Sunset comes early in the Himalaya: Between Larja Bridge and Namche Bazar (86.72 E, 27.80 N), 12 Nov 2008.
OK, so it may be 5 billion years from now but, even the Sun has a finite source of fuel: Nothing lasts forever and in turning hydrogen into helium, the Sun is like a pig defecating in its (very large) pig pen; eventually all the hydrogen will be turned into helium and it will balloon in size to become a red giant like Betelgeuse (in the Constellation of Orion)
is now. So we are in no immediate danger but, nonetheless, humanity desperately needs to acknowledge that all things come to an end and, since this includes fossil fuels, the time to invest in our future survival is now
. In my recent response to hearing about Canada’s incredibly short-sighted policy of seeking to become the world’s greatest energy super power (i.e. sell as much fossil fuel to anybody that will buy it), I found myself saying, “…when you get so desperate for fossil fuels that you start digging up something that needs five times more energy input (compared to conventional crude oil) to get the energy out of it, it surely must be time to invest in cheaper alternative forms of energy.”
This really does beg the question, why are energy companies chasing ever-harder fossil fuels rather than investing in easier ways earning a living? Last December, the brilliant satirist Charlie Brooker, who previously gave us such delights as ‘How to Report the News’ in his Newswipe series
, produced a mini-series called Black Mirror
(i.e. a television when not in use), which included an episode entitled 15 Million Merits
, which featured a dystopic future society where no-one goes outside (because the environment has been completely trashed?) and everyone is kept fit by peddling gymnasium bicycles (that generate all the electricity needed to keep everyone alive) whilst being entertained by all manner of TV programmes (including ruthlessly exploitative and amoral talent contests). It was immensely funny but also slightly scary; because it could so easily be where we are headed… We need to stop treating nature as an enormous warehouse whose goods can be used up without paying for them; and start living in a way that reflects the fact that our survival as a species is dependent upon nature not being degraded to the point that it ceases to function properly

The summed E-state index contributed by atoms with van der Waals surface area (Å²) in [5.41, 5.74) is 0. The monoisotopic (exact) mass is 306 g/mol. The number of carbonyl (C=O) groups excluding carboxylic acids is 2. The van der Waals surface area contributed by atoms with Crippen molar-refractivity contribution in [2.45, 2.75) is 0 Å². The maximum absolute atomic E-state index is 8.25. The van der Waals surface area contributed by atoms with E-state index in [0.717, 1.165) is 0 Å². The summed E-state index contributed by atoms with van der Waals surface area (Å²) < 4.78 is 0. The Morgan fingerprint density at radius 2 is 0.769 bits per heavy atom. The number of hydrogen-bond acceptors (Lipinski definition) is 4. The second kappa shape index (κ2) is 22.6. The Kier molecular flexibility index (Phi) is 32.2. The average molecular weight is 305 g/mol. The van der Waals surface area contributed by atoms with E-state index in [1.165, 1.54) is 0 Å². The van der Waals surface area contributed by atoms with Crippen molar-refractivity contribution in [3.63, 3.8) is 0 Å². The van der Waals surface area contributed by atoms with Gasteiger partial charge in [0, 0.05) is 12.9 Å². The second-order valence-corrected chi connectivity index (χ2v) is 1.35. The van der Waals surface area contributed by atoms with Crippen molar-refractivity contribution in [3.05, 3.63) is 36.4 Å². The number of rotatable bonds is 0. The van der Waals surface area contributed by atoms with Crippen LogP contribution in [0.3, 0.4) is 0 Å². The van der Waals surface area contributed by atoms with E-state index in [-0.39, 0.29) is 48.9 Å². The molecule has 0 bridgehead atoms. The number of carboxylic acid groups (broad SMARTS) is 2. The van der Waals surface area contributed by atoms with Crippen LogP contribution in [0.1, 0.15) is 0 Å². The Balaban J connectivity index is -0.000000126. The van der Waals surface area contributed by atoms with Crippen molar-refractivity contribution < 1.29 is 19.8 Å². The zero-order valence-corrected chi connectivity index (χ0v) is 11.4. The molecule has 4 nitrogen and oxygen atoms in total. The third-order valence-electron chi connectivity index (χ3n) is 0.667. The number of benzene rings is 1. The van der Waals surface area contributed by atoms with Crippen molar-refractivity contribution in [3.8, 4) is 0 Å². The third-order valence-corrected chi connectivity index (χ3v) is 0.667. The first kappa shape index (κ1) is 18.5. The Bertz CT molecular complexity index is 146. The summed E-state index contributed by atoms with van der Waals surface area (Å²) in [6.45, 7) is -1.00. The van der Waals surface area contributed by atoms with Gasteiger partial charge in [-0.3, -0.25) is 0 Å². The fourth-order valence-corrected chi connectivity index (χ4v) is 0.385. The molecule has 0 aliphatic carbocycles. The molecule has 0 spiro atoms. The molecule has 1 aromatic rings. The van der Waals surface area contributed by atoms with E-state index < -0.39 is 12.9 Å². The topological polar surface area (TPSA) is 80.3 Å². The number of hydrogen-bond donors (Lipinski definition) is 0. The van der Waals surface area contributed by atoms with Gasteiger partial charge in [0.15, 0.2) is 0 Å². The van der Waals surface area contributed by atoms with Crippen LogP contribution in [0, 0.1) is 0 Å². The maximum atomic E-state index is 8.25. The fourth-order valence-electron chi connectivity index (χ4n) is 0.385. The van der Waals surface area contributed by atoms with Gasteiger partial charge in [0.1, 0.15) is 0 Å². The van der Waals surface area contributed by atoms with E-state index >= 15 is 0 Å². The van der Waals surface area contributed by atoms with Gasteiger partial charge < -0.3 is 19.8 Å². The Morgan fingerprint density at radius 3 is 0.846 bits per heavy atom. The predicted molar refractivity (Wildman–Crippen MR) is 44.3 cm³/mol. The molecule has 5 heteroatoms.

. If we do not, the Sun is not
going to go out but
, in not so many decades from now, it might get hot enough
that we cannot go outside (much) to enjoy it.
Last rays of sun on Lhotse: As viewed from the trail just north of Tengboche (86.78 E, 27.85 N), 20 Nov 2008.
———————— UPDATE: As an addendum to this post, I would urge all climate change “agnostics”
to read my response
to John Kosowski’s questions posed in response to the above. Also, yes, I did
capture both of these images myself, and – yes – for the second time in a decade I flew in an aeroplane (six Hail Mary’s for that I guess).